Yesterday, I was in Mr Mundell’s constituency and visited Dumfries high school, where I was pleased to see the strength of educational provision. I was also pleased to hear from Dumfries and Galloway Council that it has started this school year with a full complement of teachers in its schools. I warmly congratulate the council on achieving that.

Of course, the supply pool needs to be managed. I am taking steps to ensure that we have a strong supply pool, so that when the inevitabilities of illness and other factors take their course during the year, we have adequate supply cover in our schools.

I encourage members of Parliament to see the progress that is being made following the significant increase in the initial teacher education intake that we have delivered, which has strengthened the recruitment into the teaching profession. It has ensured that, in some parts of country, we have a sufficient supply of teachers. In other parts of the country, we are working with others to ensure that the issues are addressed.

To address teacher shortages, the Scottish Government has opened the door to fast-track training for teachers, including, potentially, the highly controversial teach first course. What evidence has the Scottish Government gathered that the length of traditional initial teacher education course, which is highly regarded, is the issue?

The Government has insisted that the high standards that are expected for the recruitment of teachers into the profession are maintained. I give Parliament an absolute commitment on that point. All the new routes into teaching that have been validated have not been validated by me; rather, they have been validated by the guardians of the process—the General Teaching Council for Scotland. Any course that comes forward—Mr Greer is speculating about possible courses—must be validated by the GTCS and have an academic partner as part of that process.

I have met some of the students at the University of Strathclyde. They are people who have had a career in other areas of activity and have an interest in teaching STEM—science, technology, engineering and mathematics—subjects. Because of the refinements that the University of Strathclyde has made to the course, which have been validated by the GTCS, those individuals have been prepared to change from other careers into teaching. I welcome their doing that. They will still be put through rigorous training and education, but that approach guarantees a stronger flow of teachers into the classroom and addresses the areas of shortage that we have in the STEM subjects.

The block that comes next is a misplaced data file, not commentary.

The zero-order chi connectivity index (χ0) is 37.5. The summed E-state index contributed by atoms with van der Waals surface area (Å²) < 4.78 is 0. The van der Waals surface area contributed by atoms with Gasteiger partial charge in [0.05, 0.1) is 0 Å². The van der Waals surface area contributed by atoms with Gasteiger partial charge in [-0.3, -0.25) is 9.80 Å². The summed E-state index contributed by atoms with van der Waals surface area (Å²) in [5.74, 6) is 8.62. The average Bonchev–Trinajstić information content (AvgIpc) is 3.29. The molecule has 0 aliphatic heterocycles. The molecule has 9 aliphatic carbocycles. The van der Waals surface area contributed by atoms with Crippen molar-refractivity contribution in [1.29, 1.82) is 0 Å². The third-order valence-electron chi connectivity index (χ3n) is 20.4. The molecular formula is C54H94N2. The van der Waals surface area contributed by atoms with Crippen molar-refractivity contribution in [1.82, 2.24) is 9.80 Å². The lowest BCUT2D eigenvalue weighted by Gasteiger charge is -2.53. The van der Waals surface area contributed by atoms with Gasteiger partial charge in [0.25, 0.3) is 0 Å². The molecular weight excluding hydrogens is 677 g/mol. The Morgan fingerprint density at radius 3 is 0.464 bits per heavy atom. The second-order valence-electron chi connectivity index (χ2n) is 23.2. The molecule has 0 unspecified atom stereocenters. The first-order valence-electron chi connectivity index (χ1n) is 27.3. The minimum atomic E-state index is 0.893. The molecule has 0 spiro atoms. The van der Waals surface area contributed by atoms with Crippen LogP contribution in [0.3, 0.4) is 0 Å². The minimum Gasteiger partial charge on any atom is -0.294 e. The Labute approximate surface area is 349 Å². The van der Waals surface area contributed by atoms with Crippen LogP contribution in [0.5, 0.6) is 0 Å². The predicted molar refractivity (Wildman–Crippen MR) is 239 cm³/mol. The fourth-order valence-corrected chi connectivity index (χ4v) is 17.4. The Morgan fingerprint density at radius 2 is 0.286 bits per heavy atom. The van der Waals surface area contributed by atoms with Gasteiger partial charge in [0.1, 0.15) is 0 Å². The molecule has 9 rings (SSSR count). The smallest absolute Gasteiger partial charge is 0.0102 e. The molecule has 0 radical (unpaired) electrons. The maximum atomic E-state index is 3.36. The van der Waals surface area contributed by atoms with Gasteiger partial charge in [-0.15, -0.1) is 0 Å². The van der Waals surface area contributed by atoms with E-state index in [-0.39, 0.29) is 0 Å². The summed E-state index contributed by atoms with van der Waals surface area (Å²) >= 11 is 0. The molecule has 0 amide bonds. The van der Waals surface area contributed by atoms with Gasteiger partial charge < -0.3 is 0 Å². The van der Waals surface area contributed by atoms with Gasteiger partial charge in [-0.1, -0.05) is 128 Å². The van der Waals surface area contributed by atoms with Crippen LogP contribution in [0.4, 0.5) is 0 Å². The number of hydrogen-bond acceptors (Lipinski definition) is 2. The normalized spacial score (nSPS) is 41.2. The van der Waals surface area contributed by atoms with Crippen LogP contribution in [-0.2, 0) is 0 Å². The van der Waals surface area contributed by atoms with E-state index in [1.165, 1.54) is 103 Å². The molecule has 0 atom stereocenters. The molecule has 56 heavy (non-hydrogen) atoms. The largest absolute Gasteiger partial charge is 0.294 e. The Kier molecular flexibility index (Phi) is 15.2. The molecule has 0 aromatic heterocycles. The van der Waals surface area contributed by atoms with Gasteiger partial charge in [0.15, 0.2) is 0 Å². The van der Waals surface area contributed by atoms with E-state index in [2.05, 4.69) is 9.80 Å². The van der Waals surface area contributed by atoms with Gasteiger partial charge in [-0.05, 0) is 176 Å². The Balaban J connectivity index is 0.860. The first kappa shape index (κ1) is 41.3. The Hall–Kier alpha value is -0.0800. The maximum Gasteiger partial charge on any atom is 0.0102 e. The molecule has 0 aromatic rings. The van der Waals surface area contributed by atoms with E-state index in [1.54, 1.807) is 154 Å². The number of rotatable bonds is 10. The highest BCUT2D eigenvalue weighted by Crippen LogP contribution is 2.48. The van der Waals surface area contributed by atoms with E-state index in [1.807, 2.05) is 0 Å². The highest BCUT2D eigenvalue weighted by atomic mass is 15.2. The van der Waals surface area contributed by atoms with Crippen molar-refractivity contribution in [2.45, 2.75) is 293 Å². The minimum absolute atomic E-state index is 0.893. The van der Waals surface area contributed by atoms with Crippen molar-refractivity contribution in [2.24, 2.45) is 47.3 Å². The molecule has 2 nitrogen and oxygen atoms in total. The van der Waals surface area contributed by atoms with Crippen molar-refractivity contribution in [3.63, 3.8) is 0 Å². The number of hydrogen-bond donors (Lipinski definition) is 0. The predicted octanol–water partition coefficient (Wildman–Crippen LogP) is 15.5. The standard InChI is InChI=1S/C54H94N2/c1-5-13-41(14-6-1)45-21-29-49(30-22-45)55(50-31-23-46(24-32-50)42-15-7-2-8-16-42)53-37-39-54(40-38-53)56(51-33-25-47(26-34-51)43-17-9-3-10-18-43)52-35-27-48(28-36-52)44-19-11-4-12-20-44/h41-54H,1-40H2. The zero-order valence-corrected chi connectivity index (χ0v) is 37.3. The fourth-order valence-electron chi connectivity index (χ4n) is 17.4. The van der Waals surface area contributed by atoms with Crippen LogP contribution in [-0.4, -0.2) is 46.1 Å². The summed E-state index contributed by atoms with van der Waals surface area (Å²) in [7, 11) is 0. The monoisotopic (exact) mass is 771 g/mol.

National Health Service Radiologists

To ask the Scottish Government what action it is taking to tackle the reported shortage of NHS radiologists. (S5T-00631)

Under this Government, the number of consultants with a specialty of radiology working in NHS Scotland has increased by 41.9 per cent to 317.2 full-time equivalents.

We have enhanced the supply of doctors to fill radiology training posts, with 26 new training places over the past four years, which is an increase of 20 per cent. That will be augmented by a further increase of 10 radiology training places for 2018, which was agreed by the shape of training transition group on 24 August. Supply will improve from 2018 onwards as our increased investment in radiology training numbers begins to produce an increased output.

The Scottish Government is working with the board of NHS Highland to support improved performance by the radiology service, and the board is taking action as part of that work. The chief executive of NHS Scotland, the chief medical officer for Scotland and the director of health workforce recently met radiologists from NHS Highland. Later this month, I will meet the Royal College of Radiologists to discuss its concerns.

I thank the cabinet secretary for those figures. Let me give her some figures in return. According to letters that I have received from the department of medicine and general surgery at Raigmore hospital—signed by more than 50 people—the situation is critical. NHS Highland undertakes about 167,000 imaging examinations annually. That is a 250 per cent increase on the situation 10 years ago, but there are four fewer full-time radiologists than there were then, and there are 50 per cent fewer staff than in NHS Lothian. NHS Highland is sitting on some 8,000 unreported films.

It has proved impossible to recruit more radiologists, despite the board’s direct input over the past three years. There has been one resignation this year. Doctors say that as a result there are unacceptable delays to elective and emergency surgery and to reporting.

Does the cabinet secretary think that those figures are acceptable?

No, I do not. That is why a review of radiology services was commissioned by the Scottish Government, along with NHS Highland. The report was produced last month and will form the basis of an action plan to address the problems. I will be happy to provide Edward Mountain with a copy of the report if he has not seen it.